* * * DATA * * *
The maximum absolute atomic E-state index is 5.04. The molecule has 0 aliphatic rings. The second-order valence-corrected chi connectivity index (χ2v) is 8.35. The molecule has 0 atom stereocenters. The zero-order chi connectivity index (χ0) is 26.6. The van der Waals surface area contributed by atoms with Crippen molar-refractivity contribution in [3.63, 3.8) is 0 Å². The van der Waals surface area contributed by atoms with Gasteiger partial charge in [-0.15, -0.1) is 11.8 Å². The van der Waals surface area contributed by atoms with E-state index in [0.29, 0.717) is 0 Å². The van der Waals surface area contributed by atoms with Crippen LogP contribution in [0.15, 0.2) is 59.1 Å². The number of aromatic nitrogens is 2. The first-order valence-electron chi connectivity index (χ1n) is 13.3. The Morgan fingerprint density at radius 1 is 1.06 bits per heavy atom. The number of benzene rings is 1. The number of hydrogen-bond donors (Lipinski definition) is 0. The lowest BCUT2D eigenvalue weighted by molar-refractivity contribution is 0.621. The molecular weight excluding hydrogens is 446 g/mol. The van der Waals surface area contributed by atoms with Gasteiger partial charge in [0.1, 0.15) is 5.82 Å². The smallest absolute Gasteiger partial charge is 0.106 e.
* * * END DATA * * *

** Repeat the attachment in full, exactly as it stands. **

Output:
The maximum absolute atomic E-state index is 5.04. The molecule has 0 aliphatic rings. The second-order valence-corrected chi connectivity index (χ2v) is 8.35. The molecule has 0 atom stereocenters. The zero-order chi connectivity index (χ0) is 26.6. The van der Waals surface area contributed by atoms with Crippen molar-refractivity contribution in [3.63, 3.8) is 0 Å². The van der Waals surface area contributed by atoms with Gasteiger partial charge in [-0.15, -0.1) is 11.8 Å². The van der Waals surface area contributed by atoms with E-state index in [0.29, 0.717) is 0 Å². The van der Waals surface area contributed by atoms with Crippen LogP contribution in [0.15, 0.2) is 59.1 Å². The number of aromatic nitrogens is 2. The first-order valence-electron chi connectivity index (χ1n) is 13.3. The Morgan fingerprint density at radius 1 is 1.06 bits per heavy atom. The number of benzene rings is 1. The number of hydrogen-bond donors (Lipinski definition) is 0. The lowest BCUT2D eigenvalue weighted by molar-refractivity contribution is 0.621. The molecular weight excluding hydrogens is 446 g/mol. The van der Waals surface area contributed by atoms with Gasteiger partial charge in [0.1, 0.15) is 5.82 Å². The smallest absolute Gasteiger partial charge is 0.106 e.